(Brent Holtz, San Joaquin County, Calif. University of California Cooperative Extension Farm Advisor and County Director and Mick Canevari, Farm Advisor Emeritus reported on the following in a recent county publication)

In June we visited a first-leaf almond orchard that had started the season growing normally, but as the root system expanded, the trees’ growth became rapidly stunted . The newly expanding shoot tips showed ‘little leaf’ symptoms characteristic of glyphosate injury, with an incredible proliferation of shoots growing from the same point on the scaffolds.

After investigating crop rotations, we learned that the trees showing symptoms had followed alfalfa newly planted the previous year that had been removed after only one year. Trees from the same nursery and farmed by the same grower were planted on the other half of the ranch in ground following three years of alfalfa (planted in 2009) but did not show any symptoms. The trees showing injury were planted 12 months after the herbicide imazethapyr (Pursuit) was used. Pursuit is a widely used herbicide in seedling alfalfa. Uptake of the herbicide occurred following the most recent irrigation where herbicide mobilization and expanding roots came into contact.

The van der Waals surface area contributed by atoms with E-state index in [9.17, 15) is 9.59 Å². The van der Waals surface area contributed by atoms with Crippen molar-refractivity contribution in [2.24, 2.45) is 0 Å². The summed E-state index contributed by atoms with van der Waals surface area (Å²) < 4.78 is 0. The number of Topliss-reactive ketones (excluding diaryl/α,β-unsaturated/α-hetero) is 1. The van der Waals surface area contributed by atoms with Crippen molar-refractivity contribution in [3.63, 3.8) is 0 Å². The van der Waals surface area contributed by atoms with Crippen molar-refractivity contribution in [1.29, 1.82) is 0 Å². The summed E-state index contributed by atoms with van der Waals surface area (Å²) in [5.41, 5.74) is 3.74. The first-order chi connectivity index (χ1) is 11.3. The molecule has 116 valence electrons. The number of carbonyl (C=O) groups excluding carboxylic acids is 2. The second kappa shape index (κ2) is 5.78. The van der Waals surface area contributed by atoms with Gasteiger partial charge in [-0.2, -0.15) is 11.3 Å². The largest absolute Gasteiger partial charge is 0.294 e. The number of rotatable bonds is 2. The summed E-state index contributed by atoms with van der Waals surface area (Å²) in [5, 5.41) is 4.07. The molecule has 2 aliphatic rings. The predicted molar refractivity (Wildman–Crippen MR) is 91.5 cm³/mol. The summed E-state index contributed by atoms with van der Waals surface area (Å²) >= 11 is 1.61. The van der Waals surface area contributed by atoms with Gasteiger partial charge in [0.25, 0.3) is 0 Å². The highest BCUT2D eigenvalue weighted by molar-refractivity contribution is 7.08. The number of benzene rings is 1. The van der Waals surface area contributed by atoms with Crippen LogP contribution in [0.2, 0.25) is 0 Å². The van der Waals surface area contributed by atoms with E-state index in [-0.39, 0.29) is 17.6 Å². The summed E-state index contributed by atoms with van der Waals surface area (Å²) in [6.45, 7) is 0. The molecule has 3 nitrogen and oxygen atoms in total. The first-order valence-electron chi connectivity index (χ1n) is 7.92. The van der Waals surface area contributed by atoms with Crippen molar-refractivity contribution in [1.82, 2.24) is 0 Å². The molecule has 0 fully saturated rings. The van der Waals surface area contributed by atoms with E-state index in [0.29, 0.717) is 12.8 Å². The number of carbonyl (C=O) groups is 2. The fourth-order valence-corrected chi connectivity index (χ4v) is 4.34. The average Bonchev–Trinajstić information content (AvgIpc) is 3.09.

Documented symptoms of imazethapyr injury include stunted growth, small leaves, and the formation of adventitious buds and multiple shoot growth. These symptoms can occur as early as 14 days after use or remain in the soil for months after application and still be a problem. Imazethapyr is an amino acid synthesis inhibitor herbicide that can persist in soil for up to 40 months, depending on irrigation practices, crop rotations, and soil pH. Crop rotation restrictions range from 0 days to 40 months and are specific for the crop being planted.

Typically, Pursuit is not used on second and third year alfalfa because of its soil persistence issues having the potential for injury to subsequent crops. Nutsedge and other weeds were noticeably absent from the block treated with Pursuit which is not surprising, since it does have excellent broadleaf weed control capabilities. Young almonds are clearly susceptible to imazethapyr and other herbicides with a similar mode of action and almonds should not be planted following their use unless label restrictions are thoroughly reviewed and fully met.